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The changing language of English Language Teaching

© Getty Images / Izabela Habur
Written by Scott Thornbury

We are delighted to be publishing our first guest post from Scott Thornbury, who presented our Real Vocabulary series of videos. Scott teaches on the MA TESOL program at The New School in New York. His previous experience includes teaching and teacher training in Egypt, UK, Spain, and in his native New Zealand. His most recent books include The New A- Z of ELT (Macmillan).

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I have a two-volume Spanish-English dictionary published in Cadíz in MDCCCLXIII – which I think is 1863. I picked it up for a song in the flea market in Barcelona and it’s in great shape. In the English volume it includes words like duskishly, porterage, and crupper, so I’m not betting on it being of that much use in 2017. Presciently (or perhaps duskishly?) the writer – one Don Mariano Velasquez de la Cadena – comments in the preface:

Language, like dress, is subject to continual change; and many phrases which were deemed elegant two centuries ago are almost unintelligible at the present day, in consequence of being displaced by other [sic] which were then unknown’.

This is as true in my own field – applied linguistics and language education – as it is in other specialized fields. It was driven home to me just this week as I read a book published exactly 100 years ago, called The Scientific Study and Teaching of Languages, by Harold E. Palmer. Palmer taught and trained extensively in Japan, and ‘did more than any other single individual to establish English language teaching (ELT) as an autonomous branch of language education in the first half of the 20th century and to give it the ‘applied linguistic’ direction to which it has remained loyal ever since’ (Smith 1999 p.vii)*. Reading Palmer, though, is not always easy, as he uses a number of terms which ‘are almost unintelligible at the present day’ (to quote Don Mariano). He refers frequently to ergons, for example, and the science of ergonics. And to morphons and polylogs and catenizing. Fortunately, Palmer supplies a glossary, which explains that an ergon is ‘any speech unit considered from the point of view of its function or powers of combining with other units’. Morphons are what we might now call morphemes; polylogs are multi-word items, and catenizing is ‘learning to pronounce accurately and rapidly a given succession of sounds’. He uses this last term a lot, since it is an integral part of his methodology, but I am not sure if we have a contemporary equivalent.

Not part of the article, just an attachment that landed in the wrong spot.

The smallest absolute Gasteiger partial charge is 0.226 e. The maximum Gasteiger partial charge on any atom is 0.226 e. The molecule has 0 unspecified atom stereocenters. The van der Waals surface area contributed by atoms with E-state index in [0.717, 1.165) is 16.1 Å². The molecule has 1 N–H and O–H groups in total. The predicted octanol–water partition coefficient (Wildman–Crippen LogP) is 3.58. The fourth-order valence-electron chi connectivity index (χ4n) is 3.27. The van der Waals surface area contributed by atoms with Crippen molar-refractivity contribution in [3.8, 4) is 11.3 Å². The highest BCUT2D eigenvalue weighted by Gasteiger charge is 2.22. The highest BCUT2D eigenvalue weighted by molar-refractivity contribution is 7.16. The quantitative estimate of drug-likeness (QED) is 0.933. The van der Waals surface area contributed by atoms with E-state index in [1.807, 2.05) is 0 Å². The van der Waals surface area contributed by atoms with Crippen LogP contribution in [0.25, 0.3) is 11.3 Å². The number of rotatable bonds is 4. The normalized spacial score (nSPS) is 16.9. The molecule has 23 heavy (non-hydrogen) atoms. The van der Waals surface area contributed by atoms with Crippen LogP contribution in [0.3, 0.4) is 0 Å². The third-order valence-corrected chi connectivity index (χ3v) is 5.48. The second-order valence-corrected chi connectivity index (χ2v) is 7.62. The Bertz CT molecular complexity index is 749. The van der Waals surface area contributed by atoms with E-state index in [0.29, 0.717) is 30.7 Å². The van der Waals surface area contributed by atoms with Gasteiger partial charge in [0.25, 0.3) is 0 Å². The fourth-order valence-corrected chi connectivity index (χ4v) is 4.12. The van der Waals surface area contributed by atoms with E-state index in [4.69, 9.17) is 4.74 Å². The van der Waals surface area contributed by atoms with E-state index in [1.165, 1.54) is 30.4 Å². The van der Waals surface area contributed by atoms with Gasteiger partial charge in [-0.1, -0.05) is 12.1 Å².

Having just completed the second edition of An A–Z of ELT (now The New A to Z of ELT), I am particularly interested in the way terminology shifts, evolves and morphs like this. Over ten years have elapsed between the two editions, and it’s been salutary to see how rapidly some terms lose their currency while new ones are enlisted in response to developments in language description, methodology and second language acquisition theory.

An obvious area of rapid change is in educational technology: even the term educational technology didn’t get an entry in the first edition, where computer assisted language learning (CALL) was made to serve for virtually the whole field. Now there are separate entries for mobile learning, adaptive learning, blended learning, and the flipped classroom – all new arrivals since 2006.

Another growth area has been in what I loosely call the ‘neoliberal turn’ – that is, the way the discourses of economic neoliberalism have been co-opted to serve the discourses of education, such that words like accountability, outcomes, competencies, granularity and life-skills (or twenty-first century skills) now regularly feature in ELT conference programs. In the entry on life skills, I manage to sneak in the suggestion that there might be something a little bit faddish about this development:

Concepts like communication, learner training and (inter-) cultural awareness have all been central to language teaching methodology for several decades now. The renewed interest in such skills may be an effect of the way education is being shaped to serve the needs of the new, globalized economy, with English playing a central role.

Indeed, by the time the third edition comes out, will granularity seem as dated then as ergons are to us now?